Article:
Day Jyer rebutted on refuting Protestantism

He’s been using these arguments for years.  I try to avoid these discussions because of how he interacts with other human beings.  Some of his spazzing is funny, sometimes it is not.

I did earlier responses here, when Jay was about to become Jewish.
https://bayouhuguenot.wordpress.com/2012/07/16/towards-a-christian-response-to-jay-dyer-part-1/
https://bayouhuguenot.wordpress.com/2012/07/18/towards-a-christian-response-to-jay-dyer-part-two/

I am going to try a rhetorical strategy here.  Not one of my rebuttals to Jay will attack Eastern Orthodoxy or Roman Catholicism.  In fact, when I explored EO, I was told to read the best scholarly literature on the topic.  So pretend you are a Reformed person looking into Eastern Orthodoxy.  You want to see the best of the Reformed writers refuted.  Let’s see if that happens.  Remember, an EO apologist, a good one anyway, can affirm everything I say in the following.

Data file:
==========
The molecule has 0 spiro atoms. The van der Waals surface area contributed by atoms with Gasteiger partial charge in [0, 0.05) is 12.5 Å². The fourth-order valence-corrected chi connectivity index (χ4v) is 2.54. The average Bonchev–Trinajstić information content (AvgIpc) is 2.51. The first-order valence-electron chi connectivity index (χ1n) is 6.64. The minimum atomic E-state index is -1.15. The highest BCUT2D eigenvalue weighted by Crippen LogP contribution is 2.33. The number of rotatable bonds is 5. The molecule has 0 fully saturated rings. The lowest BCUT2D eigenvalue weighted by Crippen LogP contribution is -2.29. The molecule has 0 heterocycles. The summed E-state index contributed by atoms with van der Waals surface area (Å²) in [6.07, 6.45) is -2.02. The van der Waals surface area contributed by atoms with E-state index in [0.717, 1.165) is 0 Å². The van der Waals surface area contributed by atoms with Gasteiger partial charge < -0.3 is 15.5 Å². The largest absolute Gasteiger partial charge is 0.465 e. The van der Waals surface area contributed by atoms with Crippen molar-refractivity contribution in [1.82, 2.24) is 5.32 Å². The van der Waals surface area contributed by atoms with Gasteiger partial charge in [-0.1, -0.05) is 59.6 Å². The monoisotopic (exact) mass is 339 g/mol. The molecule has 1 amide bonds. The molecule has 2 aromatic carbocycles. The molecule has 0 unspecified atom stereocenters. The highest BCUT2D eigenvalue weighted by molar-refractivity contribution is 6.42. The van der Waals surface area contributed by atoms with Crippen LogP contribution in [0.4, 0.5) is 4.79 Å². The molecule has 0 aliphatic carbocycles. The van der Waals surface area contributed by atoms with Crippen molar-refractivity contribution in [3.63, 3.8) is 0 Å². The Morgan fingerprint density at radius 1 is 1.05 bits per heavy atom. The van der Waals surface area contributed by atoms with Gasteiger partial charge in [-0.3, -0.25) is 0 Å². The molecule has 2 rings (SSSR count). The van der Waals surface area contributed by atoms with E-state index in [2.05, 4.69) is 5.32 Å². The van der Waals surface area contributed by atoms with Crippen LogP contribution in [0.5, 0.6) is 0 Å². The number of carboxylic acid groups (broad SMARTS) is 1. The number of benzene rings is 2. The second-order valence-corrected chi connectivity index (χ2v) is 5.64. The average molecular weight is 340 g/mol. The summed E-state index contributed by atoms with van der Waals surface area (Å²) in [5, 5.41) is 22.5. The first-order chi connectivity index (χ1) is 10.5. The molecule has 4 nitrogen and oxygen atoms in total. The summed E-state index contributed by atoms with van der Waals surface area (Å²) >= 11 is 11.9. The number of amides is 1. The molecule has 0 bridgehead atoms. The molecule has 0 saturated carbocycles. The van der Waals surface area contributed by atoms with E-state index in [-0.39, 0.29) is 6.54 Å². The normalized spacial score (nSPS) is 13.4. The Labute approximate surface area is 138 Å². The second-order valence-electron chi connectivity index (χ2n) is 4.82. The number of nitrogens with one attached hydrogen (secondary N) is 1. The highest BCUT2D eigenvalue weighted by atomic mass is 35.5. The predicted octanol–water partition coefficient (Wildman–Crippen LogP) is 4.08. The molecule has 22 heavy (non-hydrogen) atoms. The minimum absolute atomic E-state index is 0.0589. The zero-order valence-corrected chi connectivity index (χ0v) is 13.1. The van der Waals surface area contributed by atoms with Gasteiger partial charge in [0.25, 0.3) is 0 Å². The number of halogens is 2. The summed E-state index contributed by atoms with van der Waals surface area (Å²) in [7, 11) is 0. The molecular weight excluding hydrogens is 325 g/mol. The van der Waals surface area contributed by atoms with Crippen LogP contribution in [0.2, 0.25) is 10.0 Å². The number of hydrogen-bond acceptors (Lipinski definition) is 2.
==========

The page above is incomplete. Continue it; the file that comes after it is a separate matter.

I understand he has other articles on monergism, Christology, etc.  I might get to them later.  I’ll be interacting with this article.

https://jaysanalysis.com/2010/04/11/reflecting-on-various-errors-in-calvinsm/

1. Sola Scriptura cannot be the foundation of true religion because the Protestant Bible has the wrong canon and therefore sola scriptura cannot be true (since it presupposes a correct canon)

Ask yourself: did he define sola scriptura?  No, he didn’t.  He asserted that it is false because Protestants have the wrong canon.  But all sola scriptura says is the Bible is the final authority.  That doesn’t have anything logically to do with the formation of the canon.  Sola Scriptura might be wrong, but this doesn’t logically follow.

Calvinsim’s christology is generally Nestorian, and at best, quasi-Nestorian. This is because it makes the hypostatic union a product of the Incarnation — divine nature + human nature = person Jesus. Most Calvinists (like many westerns in general) .

He does have some quotes here.  Only one of them is scholarly, and that is Charles Hodge, and Hodge is wrong here.  Big deal.  His other quote simply miss the mark.  In any case Nestorianism teaches that two prospa come together in one prosopon.  Reformed Christology, by contrast, confesses that the human nature was anhypostatic.